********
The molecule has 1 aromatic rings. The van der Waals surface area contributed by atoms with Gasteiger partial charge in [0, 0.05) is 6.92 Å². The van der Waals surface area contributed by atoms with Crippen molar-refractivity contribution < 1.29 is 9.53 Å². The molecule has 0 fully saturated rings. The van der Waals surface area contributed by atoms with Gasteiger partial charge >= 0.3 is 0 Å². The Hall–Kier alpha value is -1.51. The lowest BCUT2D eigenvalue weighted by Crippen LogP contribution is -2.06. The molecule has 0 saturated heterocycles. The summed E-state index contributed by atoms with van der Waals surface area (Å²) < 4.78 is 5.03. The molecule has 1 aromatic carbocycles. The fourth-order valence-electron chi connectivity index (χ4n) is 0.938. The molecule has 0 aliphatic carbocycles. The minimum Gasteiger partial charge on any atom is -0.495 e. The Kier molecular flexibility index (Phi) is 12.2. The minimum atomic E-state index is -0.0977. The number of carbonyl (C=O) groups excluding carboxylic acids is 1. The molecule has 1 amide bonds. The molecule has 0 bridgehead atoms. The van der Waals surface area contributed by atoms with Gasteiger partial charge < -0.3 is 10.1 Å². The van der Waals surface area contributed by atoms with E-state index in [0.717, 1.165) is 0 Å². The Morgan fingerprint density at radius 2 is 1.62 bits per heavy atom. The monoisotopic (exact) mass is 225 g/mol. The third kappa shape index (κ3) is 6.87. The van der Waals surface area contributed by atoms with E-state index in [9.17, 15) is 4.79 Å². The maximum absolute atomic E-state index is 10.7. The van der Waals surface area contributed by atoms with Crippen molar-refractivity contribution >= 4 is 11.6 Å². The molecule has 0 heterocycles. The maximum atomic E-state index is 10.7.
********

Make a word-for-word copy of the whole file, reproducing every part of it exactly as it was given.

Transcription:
The molecule has 1 aromatic rings. The van der Waals surface area contributed by atoms with Gasteiger partial charge in [0, 0.05) is 6.92 Å². The van der Waals surface area contributed by atoms with Crippen molar-refractivity contribution < 1.29 is 9.53 Å². The molecule has 0 fully saturated rings. The van der Waals surface area contributed by atoms with Gasteiger partial charge >= 0.3 is 0 Å². The Hall–Kier alpha value is -1.51. The lowest BCUT2D eigenvalue weighted by Crippen LogP contribution is -2.06. The molecule has 0 saturated heterocycles. The summed E-state index contributed by atoms with van der Waals surface area (Å²) < 4.78 is 5.03. The molecule has 1 aromatic carbocycles. The fourth-order valence-electron chi connectivity index (χ4n) is 0.938. The molecule has 0 aliphatic carbocycles. The minimum Gasteiger partial charge on any atom is -0.495 e. The Kier molecular flexibility index (Phi) is 12.2. The minimum atomic E-state index is -0.0977. The number of carbonyl (C=O) groups excluding carboxylic acids is 1. The molecule has 1 amide bonds. The molecule has 0 bridgehead atoms. The van der Waals surface area contributed by atoms with Gasteiger partial charge < -0.3 is 10.1 Å². The van der Waals surface area contributed by atoms with E-state index in [0.717, 1.165) is 0 Å². The Morgan fingerprint density at radius 2 is 1.62 bits per heavy atom. The monoisotopic (exact) mass is 225 g/mol. The third kappa shape index (κ3) is 6.87. The van der Waals surface area contributed by atoms with E-state index in [9.17, 15) is 4.79 Å². The maximum absolute atomic E-state index is 10.7. The van der Waals surface area contributed by atoms with Crippen molar-refractivity contribution >= 4 is 11.6 Å². The molecule has 0 heterocycles. The maximum atomic E-state index is 10.7.